Sofia Vergara will lend a hand as Spanish-language media giant TelevisaUnivision moves deeper into the world of streaming.

The popular actor, recognized for her turns in ABC’s “Modern Family” and NBC’s “America’s Got Talent,” will create an animated series for the company’s new ViX streaming services, which has an ad-supported tier as well as a premium subscription level. Vergara will create and lend her voice to “Koati, The Series,” an original animated program based on the recent movie centered on a family of exotic animals who live in the rainforests of Latin America. The show is aimed at families with children between the ages of 2 and 7.

Her series is one of a number of offerings from prominent Spanish-speaking celebrities who are working with ViX, according to Pierluigi Gazzolo, he company’s president and chief transformation officer. Eugenio Derbez, Salma Hayek, Mario Vargas Llosa, and Selena Gomez are also developing content for ad-supported ViX and premium service ViX+.

While other streaming outlets have produced series in Spanish, Gazzolo says none of them have the sheer volume of content that the parent company is putting into ViX. Univison and Grupo Televisa late last year completed a $4.8 billion deal and vowed to create a new streaming outlet out of one Univision had already launched called PrendeTV. The absence of volume of Spanish-language series, says Gazzolo, “really leaves what we call a meaningful open lane” that “we definitely can go after.” The actors, he says, “are finally so happy someone is targeting their community. We know our audience. We konw the difference between a Colombian and a Mexican and a Puerto Rican.”

The company has a unique vision for its streaming product. A subscription to the premium ViX+ tier includes access to its ad-supported offerings — meaning that people who sign on for a level of commercial-free programming may still see ads in those parts of the service designed to run with commercials.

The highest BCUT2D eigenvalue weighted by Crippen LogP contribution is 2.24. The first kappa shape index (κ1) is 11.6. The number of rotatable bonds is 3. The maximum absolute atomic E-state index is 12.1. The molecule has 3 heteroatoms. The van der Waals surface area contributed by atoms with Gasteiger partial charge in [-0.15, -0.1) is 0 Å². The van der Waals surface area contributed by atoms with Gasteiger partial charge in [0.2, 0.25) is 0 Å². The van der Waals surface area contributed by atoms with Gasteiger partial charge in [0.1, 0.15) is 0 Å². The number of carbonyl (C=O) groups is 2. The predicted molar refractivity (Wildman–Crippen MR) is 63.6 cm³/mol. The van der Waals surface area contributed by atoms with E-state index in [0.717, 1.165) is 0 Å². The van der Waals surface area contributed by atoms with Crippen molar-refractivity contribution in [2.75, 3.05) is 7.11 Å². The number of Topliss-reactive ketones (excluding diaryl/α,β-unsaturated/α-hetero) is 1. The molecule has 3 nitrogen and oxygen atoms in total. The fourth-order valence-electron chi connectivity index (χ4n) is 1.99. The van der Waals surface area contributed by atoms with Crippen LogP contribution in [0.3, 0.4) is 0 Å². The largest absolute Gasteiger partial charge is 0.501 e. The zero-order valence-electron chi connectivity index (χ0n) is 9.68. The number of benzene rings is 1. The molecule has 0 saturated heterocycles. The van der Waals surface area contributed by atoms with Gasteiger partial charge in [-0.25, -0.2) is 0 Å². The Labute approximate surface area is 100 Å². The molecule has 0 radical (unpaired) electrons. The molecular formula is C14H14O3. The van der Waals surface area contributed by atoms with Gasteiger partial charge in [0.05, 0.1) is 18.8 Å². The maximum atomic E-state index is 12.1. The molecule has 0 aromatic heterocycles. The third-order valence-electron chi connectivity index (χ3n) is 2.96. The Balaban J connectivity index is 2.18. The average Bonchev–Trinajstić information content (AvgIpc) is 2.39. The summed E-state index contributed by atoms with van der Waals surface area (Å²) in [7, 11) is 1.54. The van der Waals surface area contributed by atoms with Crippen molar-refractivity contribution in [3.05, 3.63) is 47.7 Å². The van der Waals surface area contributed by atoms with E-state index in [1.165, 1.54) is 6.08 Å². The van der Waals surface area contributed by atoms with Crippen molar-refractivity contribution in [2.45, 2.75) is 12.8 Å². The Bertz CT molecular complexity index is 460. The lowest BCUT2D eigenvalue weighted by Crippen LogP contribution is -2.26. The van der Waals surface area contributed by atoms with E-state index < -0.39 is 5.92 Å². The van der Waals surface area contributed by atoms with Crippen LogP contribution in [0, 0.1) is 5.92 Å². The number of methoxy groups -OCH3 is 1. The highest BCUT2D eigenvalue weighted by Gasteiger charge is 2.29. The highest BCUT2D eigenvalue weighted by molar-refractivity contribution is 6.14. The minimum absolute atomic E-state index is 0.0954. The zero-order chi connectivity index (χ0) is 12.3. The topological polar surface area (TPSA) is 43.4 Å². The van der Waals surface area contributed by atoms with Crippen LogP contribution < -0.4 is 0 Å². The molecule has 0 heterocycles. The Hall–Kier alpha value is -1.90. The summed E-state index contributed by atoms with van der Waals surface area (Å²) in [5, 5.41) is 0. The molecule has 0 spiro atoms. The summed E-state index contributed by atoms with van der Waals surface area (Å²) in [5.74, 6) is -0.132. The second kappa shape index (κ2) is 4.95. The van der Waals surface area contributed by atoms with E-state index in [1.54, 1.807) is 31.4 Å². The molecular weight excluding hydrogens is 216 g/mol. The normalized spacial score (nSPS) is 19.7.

“There is premium content and sports with no ads,” says Gazzolo, but those subscribers can “look at news, sports and series with ads.”

Executives at TelevisaUnivision say their streaming outlet is different than the ones built by its English-language counterparts. “We went into streaming because it was a destination for our consumers, not because we needed it” to generate impressions to offset shortfalls in linear ratings, says Donna Speciale, president of U.S. sales and marketing for TelevisaUnivision. “We didn’t need it. Our audience craved it.” Speciale says her broadcast network’s linear ratings “are through the roof,” and notes, “there is no other media company that is going to say that. None.”

The ad load for ViX “will be fluid,” says Gazzolo, so that executives can tailor the consumer experience around various pieces of programming. But Speciale says ViX will offer many of the formats with which streaming advertisers have become familiar, including ads that show up during specific kinds of behavior, like binge-watching and pausing. Others will be interactive and allow for shopping and e-commerce.

TelevisaUnivison also recently unveiled Así Studios, an in-house Spanish-language production facility for advertisers

Speciale says her goal is to continue to win over advertisers who previously have not considered Spanish-language media. “We brought in over 200 advertisers and clients this past year who were not advertising to the Hispanic market, so we are finally making some progress,” she says. “There is still so much more to do.”